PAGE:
Earwax (plug)

Earwax that blocks our ears and prevents us from hearing from time to time necessitates an examination by an Ear Nose and Throat (ENT) physician. Although this problem is known as earwax, it is not correct to call it “dirt”, it is called “buşon” in the French literature, which means “plug” in Turkish. Naturally, there is an oily secretion in the external ear canal to protect the skin from microbes in the external environment. In a healthy individual, this secretion is expelled from the external ear canal by the movements of the skin cells. However, the inability of the ear skin to be lazily and insufficient to expel the secretion, the increase in the amount of the epidemic or the excessive density of the epidemic cause the formation of the plug.

Epithelial residues spilled from the skin, dust and similar foreign substances reaching here from the external environment, and dead or live microbes form this plug. Since the plug has a cellulosic structure, after any water enters the external ear canal, it absorbs water and swells like a sponge. This becomes more evident especially after the pool, sea or bath. In this case, the best thing to do would be to see an ENT doctor immediately. The gag is usually silent, causes ear congestion, buzzing, pressure sensation, tinnitus, and temporary loss of hearing, rarely causing pain.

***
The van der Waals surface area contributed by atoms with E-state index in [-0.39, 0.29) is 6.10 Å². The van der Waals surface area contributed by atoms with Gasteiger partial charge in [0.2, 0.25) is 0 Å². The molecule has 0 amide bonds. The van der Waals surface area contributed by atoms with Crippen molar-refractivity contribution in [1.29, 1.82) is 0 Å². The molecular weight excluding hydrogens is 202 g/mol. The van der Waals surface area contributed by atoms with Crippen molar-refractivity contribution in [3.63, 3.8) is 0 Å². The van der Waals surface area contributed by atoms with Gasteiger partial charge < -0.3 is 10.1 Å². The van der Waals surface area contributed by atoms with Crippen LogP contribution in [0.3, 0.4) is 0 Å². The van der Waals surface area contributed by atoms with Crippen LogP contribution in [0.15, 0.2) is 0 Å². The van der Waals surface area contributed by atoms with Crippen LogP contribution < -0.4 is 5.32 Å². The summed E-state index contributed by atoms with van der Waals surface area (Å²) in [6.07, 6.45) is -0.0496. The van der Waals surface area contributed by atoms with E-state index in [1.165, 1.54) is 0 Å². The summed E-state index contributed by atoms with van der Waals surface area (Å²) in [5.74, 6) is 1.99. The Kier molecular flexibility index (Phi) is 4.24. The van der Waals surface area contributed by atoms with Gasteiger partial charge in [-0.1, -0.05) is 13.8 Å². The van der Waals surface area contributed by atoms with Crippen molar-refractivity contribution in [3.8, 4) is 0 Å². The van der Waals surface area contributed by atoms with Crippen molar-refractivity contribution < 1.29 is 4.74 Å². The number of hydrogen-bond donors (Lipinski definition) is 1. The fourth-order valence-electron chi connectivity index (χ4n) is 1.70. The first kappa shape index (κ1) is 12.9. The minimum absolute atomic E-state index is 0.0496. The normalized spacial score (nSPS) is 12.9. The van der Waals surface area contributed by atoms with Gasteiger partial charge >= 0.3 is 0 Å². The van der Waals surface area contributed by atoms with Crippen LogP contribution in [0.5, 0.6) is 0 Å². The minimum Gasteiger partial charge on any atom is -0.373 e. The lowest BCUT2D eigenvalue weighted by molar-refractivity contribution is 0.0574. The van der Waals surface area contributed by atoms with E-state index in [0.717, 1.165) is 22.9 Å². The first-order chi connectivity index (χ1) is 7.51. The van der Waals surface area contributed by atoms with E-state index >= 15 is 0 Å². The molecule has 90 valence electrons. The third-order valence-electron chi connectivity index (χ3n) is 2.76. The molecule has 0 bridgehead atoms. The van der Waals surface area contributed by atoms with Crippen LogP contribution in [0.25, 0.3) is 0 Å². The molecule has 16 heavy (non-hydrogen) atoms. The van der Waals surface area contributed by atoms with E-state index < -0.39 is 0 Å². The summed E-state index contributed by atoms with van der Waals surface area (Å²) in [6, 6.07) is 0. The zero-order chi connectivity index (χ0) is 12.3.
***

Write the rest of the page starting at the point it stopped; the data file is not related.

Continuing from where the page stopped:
Some precautions can help to avoid earwax buildup. First of all, we should allow water to enter our ears during bathing. Pool and sea water, which we are sure of its cleanliness, can enter our ears. In this way, the debris, which is responsible for forming the plug on the epithelium, gets wet and it becomes easier to be thrown out. Drying the external ear canal after bathing should be done with a clean piece of cotton cloth or a paper towel that we put on the tip of the finger.

We do not recommend drying with ear cleaning sticks. There are several reasons for this; With these sticks, we can push the debris that has not yet become a plug in the external ear canal to the front of the eardrum and make the plug more solid. Another drawback is that as a result of frequent cleaning of the external ear canal with ear cleaning sticks, we dry the environment, which should normally be a little oily, and make it ready for the invasion of microbes. In this case, the risk of external ear infection or fungal infection, called external otitis, may occur. Both are extremely intolerable and time-consuming ailments to treat.